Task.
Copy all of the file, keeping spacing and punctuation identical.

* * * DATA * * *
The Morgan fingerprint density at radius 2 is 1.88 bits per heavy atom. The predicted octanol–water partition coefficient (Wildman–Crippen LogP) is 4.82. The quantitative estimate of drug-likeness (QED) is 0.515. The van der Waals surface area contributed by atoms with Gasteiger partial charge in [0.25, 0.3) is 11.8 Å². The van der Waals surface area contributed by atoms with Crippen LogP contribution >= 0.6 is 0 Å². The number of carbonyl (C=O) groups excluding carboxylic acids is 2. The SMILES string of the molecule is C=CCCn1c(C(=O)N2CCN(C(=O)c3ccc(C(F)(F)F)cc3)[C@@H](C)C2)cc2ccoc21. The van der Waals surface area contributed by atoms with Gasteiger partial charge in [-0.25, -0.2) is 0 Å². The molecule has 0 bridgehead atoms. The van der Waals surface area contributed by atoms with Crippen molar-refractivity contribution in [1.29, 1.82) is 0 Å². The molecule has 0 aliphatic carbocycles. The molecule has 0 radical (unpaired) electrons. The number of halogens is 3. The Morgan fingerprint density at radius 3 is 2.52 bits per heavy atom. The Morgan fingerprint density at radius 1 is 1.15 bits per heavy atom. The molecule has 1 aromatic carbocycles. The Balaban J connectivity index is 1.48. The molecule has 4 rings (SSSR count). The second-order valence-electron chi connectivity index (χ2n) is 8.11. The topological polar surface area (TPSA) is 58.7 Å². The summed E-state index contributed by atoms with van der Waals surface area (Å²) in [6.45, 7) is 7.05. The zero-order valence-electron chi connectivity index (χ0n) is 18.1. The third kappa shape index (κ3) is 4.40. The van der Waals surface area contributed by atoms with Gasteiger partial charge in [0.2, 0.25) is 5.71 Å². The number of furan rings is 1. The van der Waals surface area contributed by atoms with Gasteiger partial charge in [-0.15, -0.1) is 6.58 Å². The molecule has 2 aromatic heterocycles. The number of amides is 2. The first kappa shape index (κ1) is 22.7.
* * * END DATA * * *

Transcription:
The Morgan fingerprint density at radius 2 is 1.88 bits per heavy atom. The predicted octanol–water partition coefficient (Wildman–Crippen LogP) is 4.82. The quantitative estimate of drug-likeness (QED) is 0.515. The van der Waals surface area contributed by atoms with Gasteiger partial charge in [0.25, 0.3) is 11.8 Å². The van der Waals surface area contributed by atoms with Crippen LogP contribution >= 0.6 is 0 Å². The number of carbonyl (C=O) groups excluding carboxylic acids is 2. The SMILES string of the molecule is C=CCCn1c(C(=O)N2CCN(C(=O)c3ccc(C(F)(F)F)cc3)[C@@H](C)C2)cc2ccoc21. The van der Waals surface area contributed by atoms with Gasteiger partial charge in [-0.25, -0.2) is 0 Å². The molecule has 0 bridgehead atoms. The van der Waals surface area contributed by atoms with Crippen molar-refractivity contribution in [1.29, 1.82) is 0 Å². The molecule has 0 aliphatic carbocycles. The molecule has 0 radical (unpaired) electrons. The number of halogens is 3. The Morgan fingerprint density at radius 3 is 2.52 bits per heavy atom. The Morgan fingerprint density at radius 1 is 1.15 bits per heavy atom. The molecule has 1 aromatic carbocycles. The Balaban J connectivity index is 1.48. The molecule has 4 rings (SSSR count). The second-order valence-electron chi connectivity index (χ2n) is 8.11. The topological polar surface area (TPSA) is 58.7 Å². The summed E-state index contributed by atoms with van der Waals surface area (Å²) in [6.45, 7) is 7.05. The zero-order valence-electron chi connectivity index (χ0n) is 18.1. The third kappa shape index (κ3) is 4.40. The van der Waals surface area contributed by atoms with Gasteiger partial charge in [0.2, 0.25) is 5.71 Å². The number of furan rings is 1. The van der Waals surface area contributed by atoms with Gasteiger partial charge in [-0.15, -0.1) is 6.58 Å². The molecule has 2 aromatic heterocycles. The number of amides is 2. The first kappa shape index (κ1) is 22.7.